Assistant Professor Dr. Murtuza Jadliwala of the Computer Science (CS) Department has been awarded the National Science Foundation's (NSF) Faculty Early Career Development or CAREER grant. This most prestigious $499,512, 5-year award for early career faculty funds Jadliwala's research on securing modern ubiquitous sensing and computing technologies, such as mobile, wearable and Internet-of-Things (IoT) systems, against private data inference and exfiltration threats. Jadliwala is the director of the SPriTE (Security, Privacy, Trust and Ethics in Computing) Research Lab in the Department of Computer Science at UTSA.
"Dr. Jadliwala is one of our rising stars and our ninth home-grown NSF CAREER awardee, a remarkable achievement for a CS department with only about 20 tenure-track/tenured faculty. I also credit the excellent tradition of mentorship and nurturing for early career faculty within this department," says Dr. Sushil Prasad, Computer Science department chair.
My project is motivated by the fact that we as humans are living in a society where we are constantly surrounded by sensors, which are continuously sensing every smallest activity/event in our lives. We have sensors in our pockets in the form of smartphones, sensors on our bodies in the form of smartwatches and sensors in our immediate surroundings in the form of smart home devices and appliances. There is no doubt that these devices have improved our lives significantly by enabling useful applications, but at what cost-"
Dr. Murtuza Jadliwala, Assistant Professor, Computer Science (CS) Department, UTSA
Jadliwala explains that sensor data collected by (or originating from) modern ubiquitous sensing and computing systems, such as smartphones, wearables and IoT devices, can be easily exploited to significantly compromise users' privacy unless the current weaknesses are addressed. Although individually some of these devices and applications (running on them) may provide limited means for privacy protection, they do not holistically work across all the different types of devices, sensors, and applications surrounding users. "The main challenge is that most of these device and sensor platforms are pretty heterogenous in nature, produced by different manufacturers, running different operating systems or operated by different providers," says Jadliwala. "As a result, these different systems don't talk to each other when it comes to holistically protecting users' privacy. For instance, a protection mechanism on your smartphone that restricts when an application accesses your phone's camera might not help protect against a snooping surveillance camera in your house."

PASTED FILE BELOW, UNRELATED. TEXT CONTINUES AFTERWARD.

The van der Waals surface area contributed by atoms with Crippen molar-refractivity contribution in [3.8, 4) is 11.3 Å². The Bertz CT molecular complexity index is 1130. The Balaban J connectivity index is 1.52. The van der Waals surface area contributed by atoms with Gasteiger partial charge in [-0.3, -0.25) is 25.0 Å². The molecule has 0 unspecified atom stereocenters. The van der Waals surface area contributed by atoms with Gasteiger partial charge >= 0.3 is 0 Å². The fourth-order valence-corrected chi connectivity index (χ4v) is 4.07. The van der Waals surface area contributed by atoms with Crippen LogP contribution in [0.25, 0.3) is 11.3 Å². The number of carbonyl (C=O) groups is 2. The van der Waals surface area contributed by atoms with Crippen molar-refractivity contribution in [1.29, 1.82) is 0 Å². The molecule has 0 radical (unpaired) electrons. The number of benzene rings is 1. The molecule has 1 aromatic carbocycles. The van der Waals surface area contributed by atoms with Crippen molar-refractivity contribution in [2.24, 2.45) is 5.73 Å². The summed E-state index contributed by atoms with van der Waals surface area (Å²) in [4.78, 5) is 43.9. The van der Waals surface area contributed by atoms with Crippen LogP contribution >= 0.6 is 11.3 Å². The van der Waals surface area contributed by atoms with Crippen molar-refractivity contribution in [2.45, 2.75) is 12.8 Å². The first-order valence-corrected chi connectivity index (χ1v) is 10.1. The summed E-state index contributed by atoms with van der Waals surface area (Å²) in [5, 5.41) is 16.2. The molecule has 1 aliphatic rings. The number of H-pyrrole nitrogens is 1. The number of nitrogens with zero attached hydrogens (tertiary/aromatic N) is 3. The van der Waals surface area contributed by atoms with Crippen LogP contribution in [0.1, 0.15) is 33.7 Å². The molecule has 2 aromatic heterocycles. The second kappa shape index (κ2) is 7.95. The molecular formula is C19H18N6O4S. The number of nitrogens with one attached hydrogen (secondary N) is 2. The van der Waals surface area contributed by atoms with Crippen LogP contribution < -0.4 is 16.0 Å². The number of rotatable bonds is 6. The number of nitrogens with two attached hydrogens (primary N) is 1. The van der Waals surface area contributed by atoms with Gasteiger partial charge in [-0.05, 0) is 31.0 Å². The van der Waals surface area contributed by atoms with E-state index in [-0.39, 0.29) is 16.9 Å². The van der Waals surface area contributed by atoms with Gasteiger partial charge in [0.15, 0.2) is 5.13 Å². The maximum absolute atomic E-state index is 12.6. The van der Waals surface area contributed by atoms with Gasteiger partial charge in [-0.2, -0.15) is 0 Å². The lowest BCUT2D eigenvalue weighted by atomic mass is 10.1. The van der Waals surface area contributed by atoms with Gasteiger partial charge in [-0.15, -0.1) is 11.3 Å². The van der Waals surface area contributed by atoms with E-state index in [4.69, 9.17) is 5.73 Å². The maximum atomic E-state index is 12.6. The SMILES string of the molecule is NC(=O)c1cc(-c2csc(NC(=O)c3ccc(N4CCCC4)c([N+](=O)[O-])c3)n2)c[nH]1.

To overcome these challenges, Jadliwala and his research team will focus on uncovering new security and privacy risks in modern ubiquitous sensing and computing environments comprising of functionally heterogeneous and isolated sensors, devices and applications. The team will also design and evaluate a promising new approach to protect against uncoordinated and unregulated sensing and actuation in such environments. This approach will efficiently and securely determine sensitive user-contexts and share it in a user-friendly fashion across a diverse set of sensing devices and applications to provide complete or holistic privacy protection.
Using his research findings, Jadliwala will develop a curriculum in mobile and IoT security that local high school teachers can implement in their classrooms. "After talking to educators in the San Antonio Independent School District, I was excited to learn that cybersecurity courses are already being offered in some of the high schools in our community," he explains. "However, the problem is that the high school teachers are not always exposed, or get an opportunity to expose themselves to the recent advancements in the field. One of the goals of the project will be to train the teachers themselves by involving them in our research. This is a classic example of how research and education can come together. The teachers can then take those research experiences and design effective curriculum for their own students."
Local high school students will also have an opportunity to participate in cybersecurity summer camps, which Jadliwala is currently planning. "For enrollment at these camps, we will specifically target students from San Antonio area's underrepresented and impoverished communities, who ideally would not be able to afford attending expensive educational camps in the summer," says Jadliwala. The team will also offer a summer camp for veterans who are interested in a career in cybersecurity.